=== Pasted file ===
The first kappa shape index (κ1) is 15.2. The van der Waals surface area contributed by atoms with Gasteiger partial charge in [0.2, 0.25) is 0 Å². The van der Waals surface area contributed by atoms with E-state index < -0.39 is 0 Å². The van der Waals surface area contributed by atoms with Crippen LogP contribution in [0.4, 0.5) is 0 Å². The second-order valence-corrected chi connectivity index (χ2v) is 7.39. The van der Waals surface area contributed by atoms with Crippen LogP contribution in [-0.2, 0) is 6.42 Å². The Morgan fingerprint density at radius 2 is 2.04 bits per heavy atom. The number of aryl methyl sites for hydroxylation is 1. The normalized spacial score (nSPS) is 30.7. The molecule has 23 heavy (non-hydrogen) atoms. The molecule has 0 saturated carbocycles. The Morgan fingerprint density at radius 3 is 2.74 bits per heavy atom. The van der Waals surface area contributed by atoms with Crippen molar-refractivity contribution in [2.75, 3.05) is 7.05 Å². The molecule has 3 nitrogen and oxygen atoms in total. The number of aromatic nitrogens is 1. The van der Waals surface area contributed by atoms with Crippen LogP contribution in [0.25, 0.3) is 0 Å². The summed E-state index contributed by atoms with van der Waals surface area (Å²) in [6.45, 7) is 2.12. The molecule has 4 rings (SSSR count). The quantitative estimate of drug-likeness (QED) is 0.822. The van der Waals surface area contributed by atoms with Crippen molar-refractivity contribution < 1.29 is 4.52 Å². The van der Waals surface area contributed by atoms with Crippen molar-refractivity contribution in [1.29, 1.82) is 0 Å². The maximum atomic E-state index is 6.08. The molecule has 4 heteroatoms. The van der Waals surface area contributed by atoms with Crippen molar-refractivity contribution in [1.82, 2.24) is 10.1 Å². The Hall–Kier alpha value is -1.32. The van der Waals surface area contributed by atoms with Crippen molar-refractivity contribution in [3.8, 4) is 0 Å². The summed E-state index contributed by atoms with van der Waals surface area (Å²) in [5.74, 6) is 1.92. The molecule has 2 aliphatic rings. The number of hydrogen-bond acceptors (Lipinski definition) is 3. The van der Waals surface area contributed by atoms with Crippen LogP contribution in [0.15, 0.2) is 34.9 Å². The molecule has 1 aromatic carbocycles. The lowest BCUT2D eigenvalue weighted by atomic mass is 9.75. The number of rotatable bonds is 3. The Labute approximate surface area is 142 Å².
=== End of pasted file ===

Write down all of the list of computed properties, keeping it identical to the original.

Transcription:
The first kappa shape index (κ1) is 15.2. The van der Waals surface area contributed by atoms with Gasteiger partial charge in [0.2, 0.25) is 0 Å². The van der Waals surface area contributed by atoms with E-state index < -0.39 is 0 Å². The van der Waals surface area contributed by atoms with Crippen LogP contribution in [0.4, 0.5) is 0 Å². The second-order valence-corrected chi connectivity index (χ2v) is 7.39. The van der Waals surface area contributed by atoms with Crippen LogP contribution in [-0.2, 0) is 6.42 Å². The Morgan fingerprint density at radius 2 is 2.04 bits per heavy atom. The number of aryl methyl sites for hydroxylation is 1. The normalized spacial score (nSPS) is 30.7. The molecule has 23 heavy (non-hydrogen) atoms. The molecule has 0 saturated carbocycles. The Morgan fingerprint density at radius 3 is 2.74 bits per heavy atom. The van der Waals surface area contributed by atoms with Crippen molar-refractivity contribution in [2.75, 3.05) is 7.05 Å². The molecule has 3 nitrogen and oxygen atoms in total. The number of aromatic nitrogens is 1. The van der Waals surface area contributed by atoms with Crippen LogP contribution in [0.25, 0.3) is 0 Å². The summed E-state index contributed by atoms with van der Waals surface area (Å²) in [6.45, 7) is 2.12. The molecule has 4 rings (SSSR count). The quantitative estimate of drug-likeness (QED) is 0.822. The van der Waals surface area contributed by atoms with Crippen molar-refractivity contribution < 1.29 is 4.52 Å². The van der Waals surface area contributed by atoms with Crippen molar-refractivity contribution in [1.29, 1.82) is 0 Å². The maximum atomic E-state index is 6.08. The molecule has 4 heteroatoms. The van der Waals surface area contributed by atoms with Crippen molar-refractivity contribution in [1.82, 2.24) is 10.1 Å². The Hall–Kier alpha value is -1.32. The van der Waals surface area contributed by atoms with Crippen molar-refractivity contribution in [3.8, 4) is 0 Å². The summed E-state index contributed by atoms with van der Waals surface area (Å²) in [5.74, 6) is 1.92. The molecule has 2 aliphatic rings. The number of hydrogen-bond acceptors (Lipinski definition) is 3. The van der Waals surface area contributed by atoms with Crippen LogP contribution in [0.15, 0.2) is 34.9 Å². The molecule has 1 aromatic carbocycles. The lowest BCUT2D eigenvalue weighted by atomic mass is 9.75. The number of rotatable bonds is 3. The Labute approximate surface area is 142 Å².